The European Research Council has awarded three ERC Advanced Grants to three UG researchers. Prof. Maria Antonietta Loi, Prof. Bart van Wees and Prof. Siewert-Jan Marrink can use this money to set up long-term and ground-breaking research projects.
The European Research Council (ERC) awards grants to excellent researchers to stimulate groundbreaking research in Europe. The Advanced Grants are meant for established academics with a track-record of significant research achievements. Advanced Grants may be awarded up to €2,5 million for a period of 5 years.
Maria Antonietta Loi creates materials with specific structures on the nanometer scale (a nanometer is a millionth of a millimeter). The nanostructure determines the properties of the material, and Loi’s work is aimed first to understand how this happens, and then to create specific nanostructures for desired applications.
Her work is in opto-electronics, the interaction of materials with light. She has worked on new types of solar cells, based on perovskites, which are materials that have a very specific crystal structure, or on quantum dots, which are clusters of around 1,000 atoms that behave like one giant super-atom. These materials can receive light and act as solar cells or sensors, or emit light and be used as light emitting diodes (led’s).
In her ERC work she will create metamaterials (i.e. designed materials that do not occur in nature) that can be tuned to receive or emit light at specific wavelengths for different applications. Loi will combine quantum dots and quantum wells based on perovskites. The final objective is to produce new infrared photodetectors and visible light emitting diodes of superior performance levels.
Bart van Wees builds and studies nanodevices, electronic circuits with a core that consists of different layers of material, each just one atom thick. At this scale, the laws of quantum mechanics dominate. Van Wees works in a field called spintronics, which uses a quantum mechanical property of electrons, their ‘spin’. This can be best imagined by picturing electrons as small spheres spinning around their own axis. As spin is magnetic property, the spinning electrons are sensitive to magnetic fields.
This spin can assume two values: ‘up’ or ‘down’, which makes it suitable, in principle, for storing or transporting information. Van Wees creates 2D devices, often based on graphene (a form of carbon), to transport and manipulate spins. This already resulted in a ‘spin transistor’.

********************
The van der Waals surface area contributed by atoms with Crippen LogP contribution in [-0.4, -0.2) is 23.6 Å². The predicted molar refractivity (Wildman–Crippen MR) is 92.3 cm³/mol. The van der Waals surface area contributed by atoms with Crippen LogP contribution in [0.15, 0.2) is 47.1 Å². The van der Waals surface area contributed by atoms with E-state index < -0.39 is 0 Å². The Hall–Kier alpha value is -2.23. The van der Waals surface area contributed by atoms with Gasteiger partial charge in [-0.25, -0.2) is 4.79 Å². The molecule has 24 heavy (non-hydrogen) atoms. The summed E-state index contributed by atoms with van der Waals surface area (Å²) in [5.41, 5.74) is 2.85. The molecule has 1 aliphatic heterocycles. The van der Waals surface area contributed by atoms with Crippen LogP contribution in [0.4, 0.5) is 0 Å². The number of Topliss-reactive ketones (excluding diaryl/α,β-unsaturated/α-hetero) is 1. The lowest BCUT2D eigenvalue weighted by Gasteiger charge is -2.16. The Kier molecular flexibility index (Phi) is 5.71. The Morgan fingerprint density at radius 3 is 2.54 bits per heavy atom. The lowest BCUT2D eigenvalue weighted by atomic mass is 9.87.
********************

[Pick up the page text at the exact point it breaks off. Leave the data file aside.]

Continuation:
In his ERC project, Van Wees will work on so-called magnons. A magnon is a spin wave in non-conductive magnetic material. This is a disruption in the magnetization which spreads like a ‘wave’ in a full stadium: electrons in the material pass the spin on to their neighbours before falling back into their original position. With this form of transport only the spin moves, and the electrons do not travel around. This means heat does not develop and the transport requires very little energy.
The ERC project will open a regime that has not been explored before. Van Wees will study interactions between spins, magnons and phonons (a particle-like elastic excitation, also a quantum phenomenon) in 2D systems. Ultimately, this will provide new strategies for low power information technology including heat management.
The University of Groningen has a long history in computer simulations of molecules and atoms. The Gromacs simulation software which was created here is one of the leading packages for molecular dynamics research. Siewert-Jan Marrink inherited this and has developed a dedicated and widely used force field, the Martini model, to achieve a significant speedup of the simulations (see Another Martini for better simulations)
These simulations have to span different scales, from atoms to molecules to larger structures. The Martini model is especially designed to simulate lipid membranes, like those that surround living cells. Simulations can show processes that are not visible in experiments, such as the interactions between molecules in a cell membrane. This is called ‘computational microscopy’. The ultimate goal of Marrink is to simulate a cell organelle and even an entire cell.
In his ERC project, Marrink aims to set a large step towards this goal. This will require challenging methodological innovations at the crossroads of biology, physics, and chemistry. To simulate a realistic biological structure, the Martini model must be able to handle interactions between a large variety of biomolecules. The computational microscope must be able to zoom in on details and zoom out to ‘see’ the entire object, which requires simulations at very different scales. Marrink is confident that he will pull this off. One of the aims stated in his ERC project is to simulate − for the first time − a complete cell at molecular resolution: the JCVI- syn3A minimal cell derived from mycobacteria.
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